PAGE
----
Baltimore City-based ingredients supplier SIMPli has raised a seed round as it looks to expand its operations, sales and marketing departments and grow more B2B partnerships.
SIMPLi sells a line of ethically sourced foods such as olive oil and organic quinoa. This round was led by the Abell Foundation alongside investments from the likes of Bethesda, Maryland’s Seth Goldman, cofounder of Honest Tea and Eat the Change and chair of the board of Beyond Meat. Financial details were not disclosed.
Five employees are expected to be hired immediately, and by the end of the year that number could be as high as 10, cofounders Sarela Herrada and Matt Cohen told Technical.ly. With an expanded marketing team, SIMPli’s leaders are looking to create an in-house marketing team to develop the stories of the work they do with international farmers and brands like Whole Foods. Accordingly, they hopes to grow brand awareness and let the world know how the aim to bring “integrity” to supply chains by working directly with farmers, as well as being the importer and exporter of ingredients as a vertically integrated supply chain through which they’re able to guarantee the quality of their ingredients.
“We see ourselves being that trusted ingredients company,” Herrada said. “When you go and buy your grains, beans and oils, you know that food itself has the nutritional value that it should have.”
In under two years since its launch, SIMPLi has made connections with food brands such as sweetgreen and Daily Harvest and ecommerce platforms such as Patagonia Provisions. This success in the market so far is why SIMPLi’s founders felt the need to raise funds, so they could expand to meet the demand for their services.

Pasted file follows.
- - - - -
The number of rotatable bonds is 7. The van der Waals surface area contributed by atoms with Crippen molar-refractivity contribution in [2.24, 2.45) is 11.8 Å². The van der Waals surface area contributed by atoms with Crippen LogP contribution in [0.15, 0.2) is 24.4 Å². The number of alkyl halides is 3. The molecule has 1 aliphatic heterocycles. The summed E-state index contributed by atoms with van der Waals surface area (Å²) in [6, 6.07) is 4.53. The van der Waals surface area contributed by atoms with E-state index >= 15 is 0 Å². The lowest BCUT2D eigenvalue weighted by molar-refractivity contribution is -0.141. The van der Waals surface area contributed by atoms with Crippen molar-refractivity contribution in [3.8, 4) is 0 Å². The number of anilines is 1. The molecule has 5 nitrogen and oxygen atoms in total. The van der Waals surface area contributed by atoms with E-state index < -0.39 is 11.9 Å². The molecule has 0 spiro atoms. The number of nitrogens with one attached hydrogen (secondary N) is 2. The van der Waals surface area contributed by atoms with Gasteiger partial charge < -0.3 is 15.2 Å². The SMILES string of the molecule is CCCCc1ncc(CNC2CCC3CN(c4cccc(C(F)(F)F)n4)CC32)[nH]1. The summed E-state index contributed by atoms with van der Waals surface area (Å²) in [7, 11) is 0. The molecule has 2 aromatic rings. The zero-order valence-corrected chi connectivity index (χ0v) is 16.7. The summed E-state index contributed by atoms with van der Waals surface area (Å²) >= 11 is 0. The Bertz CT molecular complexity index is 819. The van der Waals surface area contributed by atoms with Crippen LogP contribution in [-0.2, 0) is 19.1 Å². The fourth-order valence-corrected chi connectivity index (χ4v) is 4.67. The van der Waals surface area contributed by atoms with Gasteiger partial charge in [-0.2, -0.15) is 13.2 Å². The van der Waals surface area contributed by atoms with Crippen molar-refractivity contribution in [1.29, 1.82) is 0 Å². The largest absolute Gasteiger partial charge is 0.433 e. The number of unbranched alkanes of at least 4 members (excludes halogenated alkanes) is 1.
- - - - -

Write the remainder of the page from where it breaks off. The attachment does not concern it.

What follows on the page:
“We’ve now created a market for that transitional organic product,” said Herrada about the work they do with international farmers. “Helping them achieve organic certification and being able to create a market for that was really valuable for us.”
The company aims to create more equity in the international supply chain by working directly with farmers and cutting out the middle men in processing, importing and exporting. This allows the company not only to minimize fraudulent activity where pesticides are added, unbeknownst to the consumer, but also to compensate international famers more fairly for their product, the cofounders said.
“There’s a large white space in terms of providing near-term and immediate impact by working with international communities just because the level of poverty and inequality in international supply chains,” Cohen said. “We’re really focused on growing our business-to-business network because of those near-term scaling capabilities and impacts we make on international farming communities.”Donte Kirby is a 2020-2022 corps member for Report for America, an initiative of The Groundtruth Project that pairs young journalists with local newsrooms. This position is supported by the Robert W. Deutsch Foundation.
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